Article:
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  • Dear Readers!

    “I believe in horses. Automobiles are a passing phenomenon.” These are the words said to have been uttered by the German Kaiser, Wilhelm II, at the time when mobility was going through a radical change. No one can say for sure whether he really said this or not but it is a quote that is often used as an example of people badly misjudging the importance of an invention – and not just by futurologists. Today, mobility is once again undergoing a radical change. In some areas of the country, air quality has deteriorated so much that politicians, industrial businesses and consumers are being forced to rethink the way they act, in particular in large cities. The diesel scandal has simply further aggravated the situation. The first councils have begun banning old diesel cars from using the roads where air pollution is highest. At the same time, city planners are focusing almost entirely on creating living space and high quality office buildings. In contrast, tradespeople and commercial businesses, such as recycling firms, are gradually being pushed further and further outside the city. Their work though should continue to be quiet, free of dust and, wherever possible, without CO2 or NOX emissions.

    It’s definitely time to start thinking about possible alternatives. What could be better than using one of the country’s waste streams – i.e. organic waste – as a source of post-fossil fuel and, by doing so, enable waste collections to be carbon-neutral and practically free of fine particulate and NOX emissions? REMONDIS has begun a pilot project near Cologne to do just this and is currently testing six vehicles run on biogas.

    The recycling industry has a new market player: the Schwarz Group (Lidl), which has an annual turnover of EUR 96.7 billion (2017) – bigger than the whole of the German recycling sector put together. Earlier this year, the Schwarz Group’s subsidiary, Green Cycle, purchased Tönsmeier, the fifth-largest recycling company in Germany, acquiring a volume of sales three times bigger than all of the acquisitions made by REMONDIS in 2016 and 2017. Industry experts believe that the Schwarz Group will also enter Germany’s ‘Dual System’ market (kerbside collection of sales packaging) in the not too distant future.

    There is so much happening in the German recycling market at the moment – a market which, according to the “Status Report on the German Circular Economy”, has around 10,800 companies competing against each other. While none of the private sector firms has a monopoly in any area of the waste management and recycling industry, the trend towards councils renationalising waste services continues unabated leading to the creation of regional monopolies. As a result, the private sector’s share of the market is also slowly decreasing. At present, for example, its share of conventional waste collection services lies at around 50% of the overall market. As always, we hope you enjoy reading this latest issue of REMONDIS AKTUELL.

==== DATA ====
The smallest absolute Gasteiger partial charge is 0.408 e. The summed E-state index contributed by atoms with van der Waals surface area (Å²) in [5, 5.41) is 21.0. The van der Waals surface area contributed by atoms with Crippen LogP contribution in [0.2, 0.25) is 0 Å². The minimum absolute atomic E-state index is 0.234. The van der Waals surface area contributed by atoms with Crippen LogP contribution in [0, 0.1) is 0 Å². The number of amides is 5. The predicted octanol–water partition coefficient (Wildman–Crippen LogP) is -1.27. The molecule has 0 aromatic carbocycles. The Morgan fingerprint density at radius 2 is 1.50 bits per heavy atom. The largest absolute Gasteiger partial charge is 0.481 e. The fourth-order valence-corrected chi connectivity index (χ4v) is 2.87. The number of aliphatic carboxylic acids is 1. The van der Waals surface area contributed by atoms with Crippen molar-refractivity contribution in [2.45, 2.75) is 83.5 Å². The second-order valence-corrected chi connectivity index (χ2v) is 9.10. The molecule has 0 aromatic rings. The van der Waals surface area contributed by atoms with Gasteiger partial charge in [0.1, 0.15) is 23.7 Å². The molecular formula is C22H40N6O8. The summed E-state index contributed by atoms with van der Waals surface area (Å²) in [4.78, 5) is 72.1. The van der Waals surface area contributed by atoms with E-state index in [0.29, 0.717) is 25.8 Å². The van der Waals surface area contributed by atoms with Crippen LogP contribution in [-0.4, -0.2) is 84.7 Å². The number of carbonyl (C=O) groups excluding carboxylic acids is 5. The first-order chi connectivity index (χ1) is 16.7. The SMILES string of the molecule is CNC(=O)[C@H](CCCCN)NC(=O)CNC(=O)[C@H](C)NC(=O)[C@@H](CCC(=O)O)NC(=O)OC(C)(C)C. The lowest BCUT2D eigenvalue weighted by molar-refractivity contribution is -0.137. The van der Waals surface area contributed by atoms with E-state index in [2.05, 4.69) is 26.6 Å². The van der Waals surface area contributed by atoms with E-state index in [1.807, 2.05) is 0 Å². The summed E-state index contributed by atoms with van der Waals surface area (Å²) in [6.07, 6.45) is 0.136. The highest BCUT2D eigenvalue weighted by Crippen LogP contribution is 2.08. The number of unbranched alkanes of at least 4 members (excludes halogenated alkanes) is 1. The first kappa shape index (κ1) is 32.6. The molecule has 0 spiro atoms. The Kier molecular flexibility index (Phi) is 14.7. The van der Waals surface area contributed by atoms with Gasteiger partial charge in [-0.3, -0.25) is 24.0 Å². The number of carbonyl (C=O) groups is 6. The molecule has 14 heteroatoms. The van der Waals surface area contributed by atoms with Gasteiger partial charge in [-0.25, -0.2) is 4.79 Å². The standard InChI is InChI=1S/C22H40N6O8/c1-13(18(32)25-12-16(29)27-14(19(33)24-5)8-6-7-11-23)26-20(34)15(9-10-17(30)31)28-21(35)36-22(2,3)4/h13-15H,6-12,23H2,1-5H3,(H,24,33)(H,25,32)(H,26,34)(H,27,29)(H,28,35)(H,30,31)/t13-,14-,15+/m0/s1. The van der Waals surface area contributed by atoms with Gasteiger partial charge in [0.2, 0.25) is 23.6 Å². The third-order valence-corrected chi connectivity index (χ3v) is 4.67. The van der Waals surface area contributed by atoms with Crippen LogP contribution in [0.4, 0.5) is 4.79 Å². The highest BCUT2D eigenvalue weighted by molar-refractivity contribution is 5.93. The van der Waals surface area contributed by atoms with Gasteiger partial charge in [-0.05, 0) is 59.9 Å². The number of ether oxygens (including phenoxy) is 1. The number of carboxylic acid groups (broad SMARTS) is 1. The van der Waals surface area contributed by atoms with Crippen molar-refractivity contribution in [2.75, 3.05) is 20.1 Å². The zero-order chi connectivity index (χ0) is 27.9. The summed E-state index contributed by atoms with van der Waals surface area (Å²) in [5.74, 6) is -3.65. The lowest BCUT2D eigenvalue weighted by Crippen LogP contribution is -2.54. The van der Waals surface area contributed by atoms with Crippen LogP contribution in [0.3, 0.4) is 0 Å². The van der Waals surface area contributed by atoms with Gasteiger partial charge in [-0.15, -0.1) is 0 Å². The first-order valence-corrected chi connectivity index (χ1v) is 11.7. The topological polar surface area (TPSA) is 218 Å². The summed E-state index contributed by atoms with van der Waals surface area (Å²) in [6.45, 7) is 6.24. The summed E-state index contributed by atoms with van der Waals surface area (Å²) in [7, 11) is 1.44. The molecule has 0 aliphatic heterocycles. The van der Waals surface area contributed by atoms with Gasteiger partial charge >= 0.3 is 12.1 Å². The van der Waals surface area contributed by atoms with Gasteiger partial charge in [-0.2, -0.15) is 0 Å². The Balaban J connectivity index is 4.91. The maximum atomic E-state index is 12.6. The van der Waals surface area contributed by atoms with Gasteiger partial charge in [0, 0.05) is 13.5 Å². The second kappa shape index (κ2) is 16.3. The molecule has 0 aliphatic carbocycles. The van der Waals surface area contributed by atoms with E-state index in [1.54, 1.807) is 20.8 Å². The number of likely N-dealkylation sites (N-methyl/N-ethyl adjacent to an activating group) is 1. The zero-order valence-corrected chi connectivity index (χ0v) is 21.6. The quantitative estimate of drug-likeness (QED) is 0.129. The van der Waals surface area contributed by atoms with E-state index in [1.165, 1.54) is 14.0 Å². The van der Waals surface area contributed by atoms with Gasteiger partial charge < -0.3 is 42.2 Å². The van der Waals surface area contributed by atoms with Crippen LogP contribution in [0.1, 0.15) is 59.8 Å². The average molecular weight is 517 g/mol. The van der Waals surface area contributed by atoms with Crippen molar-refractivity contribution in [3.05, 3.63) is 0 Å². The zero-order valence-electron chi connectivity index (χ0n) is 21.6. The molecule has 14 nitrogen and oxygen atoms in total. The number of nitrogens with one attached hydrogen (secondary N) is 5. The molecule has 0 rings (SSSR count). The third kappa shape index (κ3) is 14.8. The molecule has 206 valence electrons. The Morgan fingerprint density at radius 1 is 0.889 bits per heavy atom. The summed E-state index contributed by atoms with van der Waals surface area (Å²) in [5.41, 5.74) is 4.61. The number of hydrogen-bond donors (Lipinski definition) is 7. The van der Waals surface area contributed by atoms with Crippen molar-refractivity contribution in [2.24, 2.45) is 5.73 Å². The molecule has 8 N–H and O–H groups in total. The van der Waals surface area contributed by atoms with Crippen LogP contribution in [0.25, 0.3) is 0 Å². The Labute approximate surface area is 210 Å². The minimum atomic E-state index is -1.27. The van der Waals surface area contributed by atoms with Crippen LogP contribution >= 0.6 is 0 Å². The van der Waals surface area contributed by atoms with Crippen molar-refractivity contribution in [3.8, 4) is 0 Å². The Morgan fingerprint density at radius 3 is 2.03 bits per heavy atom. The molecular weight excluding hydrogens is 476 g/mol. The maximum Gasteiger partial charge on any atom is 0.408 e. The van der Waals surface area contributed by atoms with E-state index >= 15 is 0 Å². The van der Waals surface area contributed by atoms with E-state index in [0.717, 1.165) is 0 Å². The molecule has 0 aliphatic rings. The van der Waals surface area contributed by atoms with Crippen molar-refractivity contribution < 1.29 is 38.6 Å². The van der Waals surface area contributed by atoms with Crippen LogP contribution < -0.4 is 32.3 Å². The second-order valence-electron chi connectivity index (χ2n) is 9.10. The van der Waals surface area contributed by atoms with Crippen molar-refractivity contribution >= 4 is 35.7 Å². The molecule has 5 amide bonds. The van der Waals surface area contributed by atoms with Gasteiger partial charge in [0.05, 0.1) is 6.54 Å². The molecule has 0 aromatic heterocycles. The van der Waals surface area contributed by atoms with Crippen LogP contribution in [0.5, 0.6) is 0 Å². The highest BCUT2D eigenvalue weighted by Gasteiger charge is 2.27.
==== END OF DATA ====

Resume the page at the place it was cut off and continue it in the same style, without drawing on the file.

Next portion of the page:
Thomas Conzendorf

An award-winning system

The company, Hamburger Phosphorrecyclinggesellschaft mbh, was founded in March 2018 following a successful two-year pilot phase. Its job: to recover 7,000 tonnes of pure phosphoric acid from 20,000 tonnes of sewage sludge ash every year. The pilot business has already confirmed that this is both technically and economically practicable. The system being used in Hamburg to carry out this work is REMONDIS’ TetraPhos® process and it is not only the only economically practicable system currently available on the market, it has also been presented with the GreenTec Award.

Plant due to be commissioned in 2020

  • The large-scale facility is due to be commissioned in 2020 and will be run as a public private partnership, with HAMBURG WASSER owning a 60% and REMONDIS a 40% share. “By recovering phosphorus, the company is actively helping to conserve natural resources and reduce the impact humans have on the environment – phosphorus is a vital raw material and supplies are becoming increasingly scarce,” explained managing director, Roland Ruscheweyh.

    The successfully tested facility is on the grounds of Hamburg’s sewage treatment plant

Recovering phosphorus will soon be obligatory

Phosphate is an important ingredient in mineral fertiliser and the fact that it is becoming more and more difficult to mine is already having a negative effect on food production. And with the world’s population continuing to grow, it may become increasingly difficult to supply everyone with the food they need. Recovering phosphorus has provided one solution to this problem – especially for agricultural businesses in Germany who have found themselves facing massive restrictions since the ‘DüMV’ [Fertiliser Ordinance] came into force in 2017. Almost 100% of all phosphate used in Germany has to be imported from abroad. This status quo, however, must have changed by 2029 at the latest: the German government has stipulated that large sewage treatment plants must recover the phosphorus from their sewage sludge or sewage sludge ash from this date onwards.

Further information about the Fertiliser Ordinance and the positive impact of compost can be found in the article “Compost – protecting water, storing water & naturally fertilising soils”.

HAMBURG WASSER and REMONDIS are ahead of the others with their newly established phosphorus recovery business and are acting as a role model for many large German cities as far as carrying out research work in this area is concerned. Its research activities and innovative work are being supported by the Federal Ministry for the Environment, Nature Conservation and Nuclear Safety (BMU) as well as by the BMU’s Environmental Innovation Programme.

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